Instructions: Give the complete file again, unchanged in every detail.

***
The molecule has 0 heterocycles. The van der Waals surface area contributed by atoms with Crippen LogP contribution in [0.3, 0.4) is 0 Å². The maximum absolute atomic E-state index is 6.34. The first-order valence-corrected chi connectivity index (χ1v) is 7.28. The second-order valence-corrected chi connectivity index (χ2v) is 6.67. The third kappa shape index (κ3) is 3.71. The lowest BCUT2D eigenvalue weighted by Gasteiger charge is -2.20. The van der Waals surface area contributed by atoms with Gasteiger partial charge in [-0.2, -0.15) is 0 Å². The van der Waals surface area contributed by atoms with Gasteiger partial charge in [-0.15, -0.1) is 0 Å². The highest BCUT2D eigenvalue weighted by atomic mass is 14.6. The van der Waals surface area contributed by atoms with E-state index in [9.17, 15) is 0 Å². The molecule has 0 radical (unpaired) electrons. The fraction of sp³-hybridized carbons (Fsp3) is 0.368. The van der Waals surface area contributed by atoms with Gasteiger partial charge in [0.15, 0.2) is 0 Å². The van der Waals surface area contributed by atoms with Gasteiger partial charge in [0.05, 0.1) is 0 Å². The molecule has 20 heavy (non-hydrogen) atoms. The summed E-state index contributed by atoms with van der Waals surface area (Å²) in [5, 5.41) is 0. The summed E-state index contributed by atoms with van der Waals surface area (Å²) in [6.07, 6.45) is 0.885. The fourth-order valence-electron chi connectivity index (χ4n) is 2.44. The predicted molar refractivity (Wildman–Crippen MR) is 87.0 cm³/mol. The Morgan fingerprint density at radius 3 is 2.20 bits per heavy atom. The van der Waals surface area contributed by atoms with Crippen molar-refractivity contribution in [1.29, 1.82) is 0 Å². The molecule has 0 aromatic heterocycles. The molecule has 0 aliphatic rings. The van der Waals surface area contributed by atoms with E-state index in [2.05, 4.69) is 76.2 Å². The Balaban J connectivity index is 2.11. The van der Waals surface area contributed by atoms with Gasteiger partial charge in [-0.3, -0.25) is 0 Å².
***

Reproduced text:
The molecule has 0 heterocycles. The van der Waals surface area contributed by atoms with Crippen LogP contribution in [0.3, 0.4) is 0 Å². The maximum absolute atomic E-state index is 6.34. The first-order valence-corrected chi connectivity index (χ1v) is 7.28. The second-order valence-corrected chi connectivity index (χ2v) is 6.67. The third kappa shape index (κ3) is 3.71. The lowest BCUT2D eigenvalue weighted by Gasteiger charge is -2.20. The van der Waals surface area contributed by atoms with Gasteiger partial charge in [-0.2, -0.15) is 0 Å². The van der Waals surface area contributed by atoms with Gasteiger partial charge in [-0.15, -0.1) is 0 Å². The highest BCUT2D eigenvalue weighted by atomic mass is 14.6. The van der Waals surface area contributed by atoms with E-state index in [9.17, 15) is 0 Å². The molecule has 0 radical (unpaired) electrons. The fraction of sp³-hybridized carbons (Fsp3) is 0.368. The van der Waals surface area contributed by atoms with Gasteiger partial charge in [0.15, 0.2) is 0 Å². The van der Waals surface area contributed by atoms with Gasteiger partial charge in [0.05, 0.1) is 0 Å². The molecule has 20 heavy (non-hydrogen) atoms. The summed E-state index contributed by atoms with van der Waals surface area (Å²) in [5, 5.41) is 0. The summed E-state index contributed by atoms with van der Waals surface area (Å²) in [6.07, 6.45) is 0.885. The fourth-order valence-electron chi connectivity index (χ4n) is 2.44. The predicted molar refractivity (Wildman–Crippen MR) is 87.0 cm³/mol. The Morgan fingerprint density at radius 3 is 2.20 bits per heavy atom. The van der Waals surface area contributed by atoms with Crippen molar-refractivity contribution in [1.29, 1.82) is 0 Å². The molecule has 0 aromatic heterocycles. The molecule has 0 aliphatic rings. The van der Waals surface area contributed by atoms with E-state index in [2.05, 4.69) is 76.2 Å². The Balaban J connectivity index is 2.11. The van der Waals surface area contributed by atoms with Gasteiger partial charge in [-0.3, -0.25) is 0 Å².